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Chicago Porches and Premises Liability: Landlords Heed the City!

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Sean Helfin was 24 when he fell from a second-floor porch railing at his girlfriend’s apartment on North Bissell in Chicago in July 2007. He suffered a serious brain injury and died a little more than six months later.

Sean’s mother alleged in her lawsuit that the porch railings were about 10 inches lower than the 42 inches required by the Chicago Building Code. The property management company which also owned the building settled.

We applaud Sean’s mother for weathering her grief to bring this suit and focus attention on premises liability and porch safety. This case differed from the previous Lincoln Park accidents which involved porch collapses. Citizens look to enforcement of the Chicago Building Code for protection against all porch tragedies. However, the reality is that enforcement is spotty. We hope that this particular verdict serves as notice to property managers and landlords that they bear the ultimate responsibility for compliance and should not be complacent simply because they have not been inspected or have not received a building code violation. In addition, we hope insurance companies take note and become more stringent in advising their insured of safety compliance issues and demanding adherence to building code requirements.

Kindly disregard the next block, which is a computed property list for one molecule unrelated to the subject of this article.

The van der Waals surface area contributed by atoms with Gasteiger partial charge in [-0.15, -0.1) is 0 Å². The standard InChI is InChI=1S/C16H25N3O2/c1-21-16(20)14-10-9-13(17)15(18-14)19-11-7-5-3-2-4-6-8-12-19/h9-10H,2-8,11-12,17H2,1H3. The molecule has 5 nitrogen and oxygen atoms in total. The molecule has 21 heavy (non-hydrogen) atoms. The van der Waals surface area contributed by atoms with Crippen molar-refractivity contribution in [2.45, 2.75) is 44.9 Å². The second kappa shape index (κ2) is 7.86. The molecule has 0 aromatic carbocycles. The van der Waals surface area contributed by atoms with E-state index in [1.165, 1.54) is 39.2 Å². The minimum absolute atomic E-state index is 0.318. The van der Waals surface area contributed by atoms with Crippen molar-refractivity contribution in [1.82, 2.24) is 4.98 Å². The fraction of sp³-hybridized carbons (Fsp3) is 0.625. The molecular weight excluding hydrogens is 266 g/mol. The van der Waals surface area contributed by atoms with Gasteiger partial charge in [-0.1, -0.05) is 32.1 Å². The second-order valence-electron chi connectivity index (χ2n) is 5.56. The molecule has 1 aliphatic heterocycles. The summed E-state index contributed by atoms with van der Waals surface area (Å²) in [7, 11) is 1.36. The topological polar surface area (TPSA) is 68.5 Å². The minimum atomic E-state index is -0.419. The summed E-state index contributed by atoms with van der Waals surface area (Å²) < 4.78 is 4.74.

Chicago’s porches on walk-up buildings are small and generally not suitable for large gatherings of people. Coupled with their age and state of repair, it is best that tenants and their guests avoid overloading the platforms. Tenants should report their concerns involving the suitability, stability and strength of the porches and railings and endeavor to avoid any suspect porches.

About the Author

Kurt D. Lloyd is a plaintiff’s trial lawyer who focuses on medical malpractice and other catastrophic injury cases. He lives in Chicago and represents injured clients throughout Illinois. He is also the founder of Lloyd Miller Law, Ltd.

Chicago accident lawyer Kurt D. Lloyd